Bosnia and Herzegovina: the painful memories of a former detainee
Sadika Hajruli was born during the last year of World War 2, in January 1945. Almost 50 years later, she found herself the victim of another war that brought nothing but turmoil and suffering to her life. By Sanela Bajrambasic of the ICRC's Sarajevo delegation.
When the conflict erupted in her homeland Bosnia and Herzegovina in 1992, 48-year old Sadika and her husband of 33 years, Kerim, an electrician, were working in a sawmill near the capital, Sarajevo. The couple and their two sons lived in a house Kerim had built in the settlement of Hadzici some 15 minutes outside Sarajevo.
" He was a very pleasant companion " , stressed Sadika repeatedly. " He would never yell at me or at our sons. "
Shortly after the war started, Sadika's life turned into a nightmare of detention and ill treatment. For several hours, I made her relive the painful memories of four years of torture and beatings all over again. Yet she was always pleasant and eager to put me at ease.
Telling me about the horrible things done to her, she actually apologised for forgetting what she wanted to say next.
" The woman who detained me liked to beat my head against the wall " , Sadika explained apologetically as if she had offended me by revealing such a disturbing detail of her personal history.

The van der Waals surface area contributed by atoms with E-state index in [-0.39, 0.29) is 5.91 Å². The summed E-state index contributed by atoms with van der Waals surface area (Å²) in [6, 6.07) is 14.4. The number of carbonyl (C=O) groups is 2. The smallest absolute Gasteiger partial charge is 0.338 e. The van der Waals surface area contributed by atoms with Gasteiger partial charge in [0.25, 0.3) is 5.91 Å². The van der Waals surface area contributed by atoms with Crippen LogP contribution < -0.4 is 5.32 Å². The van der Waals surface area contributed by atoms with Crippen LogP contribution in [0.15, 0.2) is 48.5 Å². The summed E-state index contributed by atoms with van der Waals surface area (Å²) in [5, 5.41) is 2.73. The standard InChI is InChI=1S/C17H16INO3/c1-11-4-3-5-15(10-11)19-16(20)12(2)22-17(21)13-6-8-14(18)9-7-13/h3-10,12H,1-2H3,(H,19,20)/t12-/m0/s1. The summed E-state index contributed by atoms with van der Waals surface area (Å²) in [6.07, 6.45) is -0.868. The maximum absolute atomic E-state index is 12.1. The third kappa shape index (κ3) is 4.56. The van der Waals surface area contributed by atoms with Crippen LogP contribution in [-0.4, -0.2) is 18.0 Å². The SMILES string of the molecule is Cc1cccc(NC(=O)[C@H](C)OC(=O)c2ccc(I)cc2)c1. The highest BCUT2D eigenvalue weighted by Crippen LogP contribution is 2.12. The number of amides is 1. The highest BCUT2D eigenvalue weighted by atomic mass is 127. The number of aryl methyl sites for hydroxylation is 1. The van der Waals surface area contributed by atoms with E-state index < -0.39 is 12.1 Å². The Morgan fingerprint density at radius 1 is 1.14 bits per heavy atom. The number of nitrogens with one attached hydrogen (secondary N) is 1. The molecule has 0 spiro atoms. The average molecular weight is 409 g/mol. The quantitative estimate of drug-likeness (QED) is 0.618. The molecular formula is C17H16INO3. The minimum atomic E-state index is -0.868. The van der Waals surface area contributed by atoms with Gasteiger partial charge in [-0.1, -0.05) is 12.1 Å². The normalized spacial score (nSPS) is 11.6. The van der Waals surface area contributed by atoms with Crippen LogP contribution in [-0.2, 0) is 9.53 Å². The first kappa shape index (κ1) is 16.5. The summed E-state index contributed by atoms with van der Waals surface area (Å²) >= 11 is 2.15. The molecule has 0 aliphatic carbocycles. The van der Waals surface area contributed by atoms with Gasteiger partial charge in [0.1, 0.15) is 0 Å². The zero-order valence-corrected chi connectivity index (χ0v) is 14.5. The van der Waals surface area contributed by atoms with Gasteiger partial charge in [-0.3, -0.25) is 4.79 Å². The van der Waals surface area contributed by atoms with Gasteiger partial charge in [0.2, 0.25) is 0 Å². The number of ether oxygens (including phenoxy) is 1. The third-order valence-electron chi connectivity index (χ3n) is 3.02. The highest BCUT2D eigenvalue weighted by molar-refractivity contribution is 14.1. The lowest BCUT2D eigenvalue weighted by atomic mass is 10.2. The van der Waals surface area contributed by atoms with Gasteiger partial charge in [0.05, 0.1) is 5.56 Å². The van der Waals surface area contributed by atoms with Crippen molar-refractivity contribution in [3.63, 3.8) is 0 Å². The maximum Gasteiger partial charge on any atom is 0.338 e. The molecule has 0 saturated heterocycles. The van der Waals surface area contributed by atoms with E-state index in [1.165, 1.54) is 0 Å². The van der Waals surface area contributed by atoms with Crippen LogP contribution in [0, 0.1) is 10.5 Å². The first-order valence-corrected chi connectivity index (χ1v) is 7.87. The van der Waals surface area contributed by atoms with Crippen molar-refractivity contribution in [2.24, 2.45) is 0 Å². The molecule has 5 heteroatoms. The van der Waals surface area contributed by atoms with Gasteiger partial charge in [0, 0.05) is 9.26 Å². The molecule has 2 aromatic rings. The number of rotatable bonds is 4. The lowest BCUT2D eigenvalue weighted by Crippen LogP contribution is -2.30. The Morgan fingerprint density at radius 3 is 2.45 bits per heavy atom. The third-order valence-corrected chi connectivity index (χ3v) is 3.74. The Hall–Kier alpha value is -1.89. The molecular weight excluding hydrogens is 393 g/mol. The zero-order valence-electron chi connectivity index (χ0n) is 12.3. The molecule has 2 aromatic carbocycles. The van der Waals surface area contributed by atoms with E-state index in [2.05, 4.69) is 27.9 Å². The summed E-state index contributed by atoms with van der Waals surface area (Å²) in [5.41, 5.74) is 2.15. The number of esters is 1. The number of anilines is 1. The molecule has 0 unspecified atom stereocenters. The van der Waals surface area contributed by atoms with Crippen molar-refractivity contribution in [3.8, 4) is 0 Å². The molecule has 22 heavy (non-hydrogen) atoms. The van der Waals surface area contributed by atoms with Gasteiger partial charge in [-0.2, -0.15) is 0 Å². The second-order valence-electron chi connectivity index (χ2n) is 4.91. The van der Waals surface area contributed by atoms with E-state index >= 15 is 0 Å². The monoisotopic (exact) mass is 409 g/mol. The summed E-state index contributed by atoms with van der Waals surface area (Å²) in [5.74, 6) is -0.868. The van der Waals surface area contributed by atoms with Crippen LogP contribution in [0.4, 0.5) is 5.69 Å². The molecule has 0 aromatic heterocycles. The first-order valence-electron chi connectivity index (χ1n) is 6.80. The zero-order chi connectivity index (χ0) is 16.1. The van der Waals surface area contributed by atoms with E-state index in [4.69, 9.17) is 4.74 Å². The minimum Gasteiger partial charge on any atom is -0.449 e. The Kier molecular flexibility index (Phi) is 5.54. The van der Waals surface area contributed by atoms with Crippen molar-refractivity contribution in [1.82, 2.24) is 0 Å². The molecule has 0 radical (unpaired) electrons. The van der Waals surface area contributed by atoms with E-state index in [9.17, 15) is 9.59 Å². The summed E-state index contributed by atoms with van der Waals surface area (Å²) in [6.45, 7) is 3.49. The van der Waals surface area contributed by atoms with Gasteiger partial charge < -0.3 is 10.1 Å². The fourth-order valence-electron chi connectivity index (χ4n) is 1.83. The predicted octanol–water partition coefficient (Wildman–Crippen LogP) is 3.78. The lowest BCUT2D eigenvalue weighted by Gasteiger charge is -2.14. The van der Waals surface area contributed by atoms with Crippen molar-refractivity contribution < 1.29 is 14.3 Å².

" I was the first woman detained in Hadzici. When they came to arrest Kerim in 1992, I did not want to let my husband go, so they said I had to come along with him. For two months, we were detained together inside the Hadzici Sports Centre.
When the soldiers came again to take my Kerim away I couldn't trick them a second time, they didn't want to take me as well " , explained Sadika when prompted by her young grandson who was drinking coffee with her when I arrived for the interview.
Shortly afterwards Sadika was taken out of the sports centre.
" I was among ten women and a man detained in several neighbouring houses in Hadzici, sometimes two per house, sometimes one. Only another Catholic woman and I survived to the end.
" They forced us to serve the families occupying the houses. On its own, this would have been OK, given the circumstances, but I guess war brings out the worst in people. The woman I was forced to work for lived with her son and daughter-in-law. Almost every day she beat me with a wooden stick, and she rarely gave me anything to eat. I was stuck with her for the biggest part of my life in detention " .
The ICRC finally managed to register Sadika as a detainee in September 1994, more than two years after her arrest. She clearly remembers two of the ICRC delegates who visited her, Pierre and Ivan.
" They were wonderful, and treated me as if they were my brothers. " Until her release in January 1996, ICRC delegates visited Sadika twelve times.
Her four long years as a prisoner left her with a broken arm and fist, a spine injury, and problems with her skull.
It has now been 10 years since the war in Bosnia and Herzegovina ended. After her release, Sadika returned to the house Kerim built for her and her sons. Everything seems unchanged, except that no trace of her husband has ever been found. For Sadika, life " is never going to be the same again, ever " .